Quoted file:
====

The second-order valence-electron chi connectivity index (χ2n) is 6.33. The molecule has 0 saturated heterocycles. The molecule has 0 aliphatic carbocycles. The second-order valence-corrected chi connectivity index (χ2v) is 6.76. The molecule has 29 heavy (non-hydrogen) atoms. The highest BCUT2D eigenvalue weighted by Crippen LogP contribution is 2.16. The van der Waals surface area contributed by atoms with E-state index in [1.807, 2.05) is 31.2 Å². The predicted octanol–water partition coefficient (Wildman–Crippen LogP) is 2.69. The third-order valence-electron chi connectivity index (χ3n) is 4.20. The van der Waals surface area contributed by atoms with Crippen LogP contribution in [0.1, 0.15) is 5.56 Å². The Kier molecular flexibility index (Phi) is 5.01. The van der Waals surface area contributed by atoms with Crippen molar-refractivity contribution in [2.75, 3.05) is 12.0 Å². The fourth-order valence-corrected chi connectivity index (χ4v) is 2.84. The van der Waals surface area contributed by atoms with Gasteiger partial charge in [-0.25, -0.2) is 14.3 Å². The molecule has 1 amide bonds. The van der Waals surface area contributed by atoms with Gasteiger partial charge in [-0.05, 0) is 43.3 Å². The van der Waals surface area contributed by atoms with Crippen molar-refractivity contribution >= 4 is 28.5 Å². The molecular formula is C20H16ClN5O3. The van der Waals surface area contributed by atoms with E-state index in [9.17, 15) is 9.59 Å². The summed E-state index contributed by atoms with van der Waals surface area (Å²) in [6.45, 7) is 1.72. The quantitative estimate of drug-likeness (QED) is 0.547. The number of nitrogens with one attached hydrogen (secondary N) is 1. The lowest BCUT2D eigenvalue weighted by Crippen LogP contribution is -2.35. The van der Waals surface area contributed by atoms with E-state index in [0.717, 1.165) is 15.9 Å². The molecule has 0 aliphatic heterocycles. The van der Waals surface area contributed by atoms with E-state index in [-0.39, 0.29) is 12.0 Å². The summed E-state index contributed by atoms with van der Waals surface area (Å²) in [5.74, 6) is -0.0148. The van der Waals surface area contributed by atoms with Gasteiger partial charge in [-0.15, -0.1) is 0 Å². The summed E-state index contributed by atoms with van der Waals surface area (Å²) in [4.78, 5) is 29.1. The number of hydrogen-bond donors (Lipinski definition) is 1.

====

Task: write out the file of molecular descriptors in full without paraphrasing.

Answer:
The second-order valence-electron chi connectivity index (χ2n) is 6.33. The molecule has 0 saturated heterocycles. The molecule has 0 aliphatic carbocycles. The second-order valence-corrected chi connectivity index (χ2v) is 6.76. The molecule has 29 heavy (non-hydrogen) atoms. The highest BCUT2D eigenvalue weighted by Crippen LogP contribution is 2.16. The van der Waals surface area contributed by atoms with E-state index in [1.807, 2.05) is 31.2 Å². The predicted octanol–water partition coefficient (Wildman–Crippen LogP) is 2.69. The third-order valence-electron chi connectivity index (χ3n) is 4.20. The van der Waals surface area contributed by atoms with Crippen LogP contribution in [0.1, 0.15) is 5.56 Å². The Kier molecular flexibility index (Phi) is 5.01. The van der Waals surface area contributed by atoms with Crippen molar-refractivity contribution in [2.75, 3.05) is 12.0 Å². The fourth-order valence-corrected chi connectivity index (χ4v) is 2.84. The van der Waals surface area contributed by atoms with Gasteiger partial charge in [-0.25, -0.2) is 14.3 Å². The molecule has 1 amide bonds. The van der Waals surface area contributed by atoms with Gasteiger partial charge in [-0.05, 0) is 43.3 Å². The van der Waals surface area contributed by atoms with Crippen molar-refractivity contribution >= 4 is 28.5 Å². The molecular formula is C20H16ClN5O3. The van der Waals surface area contributed by atoms with E-state index in [9.17, 15) is 9.59 Å². The summed E-state index contributed by atoms with van der Waals surface area (Å²) in [6.45, 7) is 1.72. The quantitative estimate of drug-likeness (QED) is 0.547. The number of nitrogens with one attached hydrogen (secondary N) is 1. The lowest BCUT2D eigenvalue weighted by Crippen LogP contribution is -2.35. The van der Waals surface area contributed by atoms with E-state index in [0.717, 1.165) is 15.9 Å². The molecule has 0 aliphatic heterocycles. The van der Waals surface area contributed by atoms with E-state index in [-0.39, 0.29) is 12.0 Å². The summed E-state index contributed by atoms with van der Waals surface area (Å²) in [5.74, 6) is -0.0148. The van der Waals surface area contributed by atoms with Gasteiger partial charge in [-0.15, -0.1) is 0 Å². The summed E-state index contributed by atoms with van der Waals surface area (Å²) in [4.78, 5) is 29.1. The number of hydrogen-bond donors (Lipinski definition) is 1.